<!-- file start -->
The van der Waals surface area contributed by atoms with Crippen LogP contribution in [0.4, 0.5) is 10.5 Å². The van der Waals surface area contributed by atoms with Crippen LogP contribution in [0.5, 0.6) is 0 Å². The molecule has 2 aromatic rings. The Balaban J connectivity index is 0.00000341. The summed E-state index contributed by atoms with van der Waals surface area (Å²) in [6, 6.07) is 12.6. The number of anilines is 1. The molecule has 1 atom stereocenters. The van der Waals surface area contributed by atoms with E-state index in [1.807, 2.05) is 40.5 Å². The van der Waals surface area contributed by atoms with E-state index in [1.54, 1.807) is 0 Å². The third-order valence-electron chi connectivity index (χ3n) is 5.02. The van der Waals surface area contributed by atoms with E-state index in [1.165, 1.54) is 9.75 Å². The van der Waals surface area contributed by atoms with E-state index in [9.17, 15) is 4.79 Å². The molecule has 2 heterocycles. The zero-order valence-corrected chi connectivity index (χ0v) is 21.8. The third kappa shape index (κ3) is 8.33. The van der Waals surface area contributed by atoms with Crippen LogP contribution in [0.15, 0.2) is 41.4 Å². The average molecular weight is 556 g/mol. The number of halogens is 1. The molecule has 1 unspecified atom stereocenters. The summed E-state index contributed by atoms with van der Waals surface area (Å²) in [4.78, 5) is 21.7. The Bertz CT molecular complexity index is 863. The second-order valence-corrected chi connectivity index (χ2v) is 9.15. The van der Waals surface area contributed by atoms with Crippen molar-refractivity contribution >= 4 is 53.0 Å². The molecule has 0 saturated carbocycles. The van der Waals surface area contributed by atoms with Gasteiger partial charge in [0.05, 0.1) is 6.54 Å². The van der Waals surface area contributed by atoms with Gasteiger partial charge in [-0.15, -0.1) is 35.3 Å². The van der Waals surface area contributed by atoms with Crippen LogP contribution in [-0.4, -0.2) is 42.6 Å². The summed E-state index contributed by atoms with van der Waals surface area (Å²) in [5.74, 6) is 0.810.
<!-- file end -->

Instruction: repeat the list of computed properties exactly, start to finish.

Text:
The van der Waals surface area contributed by atoms with Crippen LogP contribution in [0.4, 0.5) is 10.5 Å². The van der Waals surface area contributed by atoms with Crippen LogP contribution in [0.5, 0.6) is 0 Å². The molecule has 2 aromatic rings. The Balaban J connectivity index is 0.00000341. The summed E-state index contributed by atoms with van der Waals surface area (Å²) in [6, 6.07) is 12.6. The number of anilines is 1. The molecule has 1 atom stereocenters. The van der Waals surface area contributed by atoms with E-state index in [1.807, 2.05) is 40.5 Å². The van der Waals surface area contributed by atoms with E-state index in [1.54, 1.807) is 0 Å². The third-order valence-electron chi connectivity index (χ3n) is 5.02. The van der Waals surface area contributed by atoms with E-state index in [1.165, 1.54) is 9.75 Å². The van der Waals surface area contributed by atoms with E-state index in [9.17, 15) is 4.79 Å². The molecule has 2 heterocycles. The zero-order valence-corrected chi connectivity index (χ0v) is 21.8. The third kappa shape index (κ3) is 8.33. The van der Waals surface area contributed by atoms with Crippen LogP contribution in [0.15, 0.2) is 41.4 Å². The average molecular weight is 556 g/mol. The number of halogens is 1. The molecule has 1 unspecified atom stereocenters. The summed E-state index contributed by atoms with van der Waals surface area (Å²) in [4.78, 5) is 21.7. The Bertz CT molecular complexity index is 863. The second-order valence-corrected chi connectivity index (χ2v) is 9.15. The van der Waals surface area contributed by atoms with Crippen molar-refractivity contribution >= 4 is 53.0 Å². The molecule has 0 saturated carbocycles. The van der Waals surface area contributed by atoms with Gasteiger partial charge in [0.05, 0.1) is 6.54 Å². The van der Waals surface area contributed by atoms with Gasteiger partial charge in [-0.15, -0.1) is 35.3 Å². The van der Waals surface area contributed by atoms with Crippen LogP contribution in [-0.4, -0.2) is 42.6 Å². The summed E-state index contributed by atoms with van der Waals surface area (Å²) in [5.74, 6) is 0.810.